Truth: D3 will crush phone cameras for a while but who carries a D3 or any (d)SLR with them 24/7? The best camera one has is the camera they take with them. A camera phone isn't meant to replace a (d)SLR so silly comment. No need to be a camera snob.
Rating: 15 Votes
11 weeks ago
winner

Samsung will reverse engineer as soon as available.
Rating: 14 Votes
11 weeks ago


That's why I'll keep my Nikon D3.

Really? How many bars of reception does your D3 get?
Rating: 13 Votes
11 weeks ago
Rating: 12 Votes
11 weeks ago

NOTHING.. but the PR chaps will just put a new spin on it and the ifans will lap it up..

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It's not copying , its "done right!"...


LOL. So if someone copies Apple, it's a blatant ripoff. If Apple copies someone else, it's 'done right'. Good logic.
Rating: 10 Votes
11 weeks ago
Sorry, but you can only get so good without a big lens.

That's why I'll keep my Nikon D3.
Rating: 8 Votes
11 weeks ago

People use to say that with car engines but some of todays 4cyl are faster than yesteryears 6cyl.

Truth: D3 will crush phone cameras for a while but who carries a D3 or any (d)SLR with them 24/7? The best camera one has is the camera they take with them. A camera phone isn't meant to replace a (d)SLR so silly comment. No need to be a camera snob.


But today's performance 6 cylinders are faster than today's 4 cylinders. My guess is DSLR technology will continue to advance too.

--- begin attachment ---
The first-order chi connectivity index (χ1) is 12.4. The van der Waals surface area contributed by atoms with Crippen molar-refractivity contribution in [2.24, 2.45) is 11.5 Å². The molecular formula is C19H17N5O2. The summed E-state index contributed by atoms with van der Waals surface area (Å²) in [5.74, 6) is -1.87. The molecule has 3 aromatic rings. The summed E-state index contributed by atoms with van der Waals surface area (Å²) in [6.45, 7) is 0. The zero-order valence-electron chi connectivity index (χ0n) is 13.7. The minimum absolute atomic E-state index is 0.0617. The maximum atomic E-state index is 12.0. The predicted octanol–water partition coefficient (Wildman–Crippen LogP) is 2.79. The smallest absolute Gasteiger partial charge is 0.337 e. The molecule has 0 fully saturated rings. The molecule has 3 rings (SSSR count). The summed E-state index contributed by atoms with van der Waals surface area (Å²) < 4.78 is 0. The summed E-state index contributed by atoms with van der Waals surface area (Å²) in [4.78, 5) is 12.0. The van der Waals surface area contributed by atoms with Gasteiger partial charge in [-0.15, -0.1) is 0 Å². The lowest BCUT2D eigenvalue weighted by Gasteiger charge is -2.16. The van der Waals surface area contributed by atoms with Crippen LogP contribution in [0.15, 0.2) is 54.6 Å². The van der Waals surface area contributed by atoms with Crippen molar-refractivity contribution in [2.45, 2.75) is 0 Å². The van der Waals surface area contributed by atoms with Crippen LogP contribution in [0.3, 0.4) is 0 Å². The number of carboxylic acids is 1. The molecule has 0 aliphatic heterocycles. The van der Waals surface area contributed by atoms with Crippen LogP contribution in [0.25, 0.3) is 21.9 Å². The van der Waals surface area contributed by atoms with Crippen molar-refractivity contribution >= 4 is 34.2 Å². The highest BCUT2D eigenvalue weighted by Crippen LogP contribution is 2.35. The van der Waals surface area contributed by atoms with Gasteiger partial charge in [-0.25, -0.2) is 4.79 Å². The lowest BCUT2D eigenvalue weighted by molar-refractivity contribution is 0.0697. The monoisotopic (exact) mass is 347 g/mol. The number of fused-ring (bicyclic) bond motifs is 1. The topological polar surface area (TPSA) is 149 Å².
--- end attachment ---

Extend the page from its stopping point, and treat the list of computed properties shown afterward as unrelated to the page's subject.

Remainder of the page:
Rating: 7 Votes
11 weeks ago
"My Olympus had this way back in..."

3... 2... 1...
Rating: 6 Votes
11 weeks ago

Which make diddly squat difference in a patent. Everything thing here is stuff that some cameras have had for a long while prior 2012 ( when this was filed).


so youre claiming this is not a new invention, but is instead something older cameras had prior to 2012? keep in mind this is not merely OIS, but is composite photo-stitching done in real-time on a puny cellphone sensor & camera.

please link us to specific cameras that had this exact feature (componsite photo-stitching using OIS and onboard processor).

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What makes Apples tech different than what's already implemented in Nokia and Sony phones? This sounds exactly like what they do.


composite photo-stiching to form a larger source image using OIS and onboard processors? im not familar w/ Nokia or Sony phones, can you link us to the product pages for these phones where it defines this?

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I guess Apple has invented photography. Good job.


where does the patent application claim that? or are you just being obtuse, because...well, just because.
Rating: 6 Votes
11 weeks ago

"My Olympus had this way back in..."

3... 2... 1...


Unlikely. Your Olympus has most likely superior optical components. The iPhone most definitely has a vastly superior processor, both CPU and GPU. Anything using data from multiple shots will need tons of processing power.
Rating: 6 Votes